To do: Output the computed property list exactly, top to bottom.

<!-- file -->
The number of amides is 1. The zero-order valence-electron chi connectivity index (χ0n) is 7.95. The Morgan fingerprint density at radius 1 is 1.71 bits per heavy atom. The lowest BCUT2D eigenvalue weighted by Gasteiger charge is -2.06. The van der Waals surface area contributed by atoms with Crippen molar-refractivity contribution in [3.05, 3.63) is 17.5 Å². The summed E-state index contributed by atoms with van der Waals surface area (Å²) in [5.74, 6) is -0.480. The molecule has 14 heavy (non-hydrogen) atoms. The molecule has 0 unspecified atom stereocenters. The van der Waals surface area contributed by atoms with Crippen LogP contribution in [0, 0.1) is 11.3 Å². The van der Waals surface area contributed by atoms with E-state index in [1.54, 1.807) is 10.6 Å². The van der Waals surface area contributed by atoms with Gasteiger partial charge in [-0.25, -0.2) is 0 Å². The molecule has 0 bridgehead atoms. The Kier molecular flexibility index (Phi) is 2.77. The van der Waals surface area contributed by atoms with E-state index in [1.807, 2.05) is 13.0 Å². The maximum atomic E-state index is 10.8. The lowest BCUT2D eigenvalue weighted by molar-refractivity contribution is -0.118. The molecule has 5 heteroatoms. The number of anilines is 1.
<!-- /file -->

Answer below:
The number of amides is 1. The zero-order valence-electron chi connectivity index (χ0n) is 7.95. The Morgan fingerprint density at radius 1 is 1.71 bits per heavy atom. The lowest BCUT2D eigenvalue weighted by Gasteiger charge is -2.06. The van der Waals surface area contributed by atoms with Crippen molar-refractivity contribution in [3.05, 3.63) is 17.5 Å². The summed E-state index contributed by atoms with van der Waals surface area (Å²) in [5.74, 6) is -0.480. The molecule has 14 heavy (non-hydrogen) atoms. The molecule has 0 unspecified atom stereocenters. The van der Waals surface area contributed by atoms with Crippen LogP contribution in [0, 0.1) is 11.3 Å². The van der Waals surface area contributed by atoms with E-state index in [1.54, 1.807) is 10.6 Å². The van der Waals surface area contributed by atoms with Gasteiger partial charge in [-0.25, -0.2) is 0 Å². The molecule has 0 bridgehead atoms. The Kier molecular flexibility index (Phi) is 2.77. The van der Waals surface area contributed by atoms with E-state index in [1.807, 2.05) is 13.0 Å². The maximum atomic E-state index is 10.8. The lowest BCUT2D eigenvalue weighted by molar-refractivity contribution is -0.118. The molecule has 5 heteroatoms. The number of anilines is 1.